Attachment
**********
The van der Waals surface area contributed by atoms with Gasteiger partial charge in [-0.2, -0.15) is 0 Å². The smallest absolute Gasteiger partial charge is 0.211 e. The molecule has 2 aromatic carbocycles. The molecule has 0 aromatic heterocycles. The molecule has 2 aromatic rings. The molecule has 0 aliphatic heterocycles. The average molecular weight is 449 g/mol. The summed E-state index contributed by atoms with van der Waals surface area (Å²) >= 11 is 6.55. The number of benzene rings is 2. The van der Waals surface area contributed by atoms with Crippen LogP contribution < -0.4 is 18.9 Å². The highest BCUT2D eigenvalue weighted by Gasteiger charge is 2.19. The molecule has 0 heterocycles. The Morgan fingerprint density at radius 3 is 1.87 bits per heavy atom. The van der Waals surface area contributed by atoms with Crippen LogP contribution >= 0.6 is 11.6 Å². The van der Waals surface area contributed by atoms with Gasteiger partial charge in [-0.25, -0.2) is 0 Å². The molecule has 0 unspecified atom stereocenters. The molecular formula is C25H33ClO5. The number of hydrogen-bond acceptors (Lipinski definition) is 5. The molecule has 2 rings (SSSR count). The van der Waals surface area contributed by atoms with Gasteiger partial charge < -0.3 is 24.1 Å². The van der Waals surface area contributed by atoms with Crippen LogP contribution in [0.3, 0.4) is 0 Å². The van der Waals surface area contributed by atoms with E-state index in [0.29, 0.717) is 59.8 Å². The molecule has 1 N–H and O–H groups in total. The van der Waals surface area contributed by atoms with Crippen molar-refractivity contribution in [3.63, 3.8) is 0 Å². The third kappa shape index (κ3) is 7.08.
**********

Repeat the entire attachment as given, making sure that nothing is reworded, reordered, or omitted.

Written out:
The van der Waals surface area contributed by atoms with Gasteiger partial charge in [-0.2, -0.15) is 0 Å². The smallest absolute Gasteiger partial charge is 0.211 e. The molecule has 2 aromatic carbocycles. The molecule has 0 aromatic heterocycles. The molecule has 2 aromatic rings. The molecule has 0 aliphatic heterocycles. The average molecular weight is 449 g/mol. The summed E-state index contributed by atoms with van der Waals surface area (Å²) >= 11 is 6.55. The number of benzene rings is 2. The van der Waals surface area contributed by atoms with Crippen LogP contribution < -0.4 is 18.9 Å². The highest BCUT2D eigenvalue weighted by Gasteiger charge is 2.19. The molecule has 0 heterocycles. The Morgan fingerprint density at radius 3 is 1.87 bits per heavy atom. The van der Waals surface area contributed by atoms with Crippen LogP contribution >= 0.6 is 11.6 Å². The van der Waals surface area contributed by atoms with Gasteiger partial charge in [-0.25, -0.2) is 0 Å². The molecule has 0 unspecified atom stereocenters. The molecular formula is C25H33ClO5. The number of hydrogen-bond acceptors (Lipinski definition) is 5. The molecule has 2 rings (SSSR count). The van der Waals surface area contributed by atoms with Gasteiger partial charge < -0.3 is 24.1 Å². The van der Waals surface area contributed by atoms with Crippen LogP contribution in [0.3, 0.4) is 0 Å². The van der Waals surface area contributed by atoms with E-state index in [0.29, 0.717) is 59.8 Å². The molecule has 1 N–H and O–H groups in total. The van der Waals surface area contributed by atoms with Crippen molar-refractivity contribution in [3.63, 3.8) is 0 Å². The third kappa shape index (κ3) is 7.08.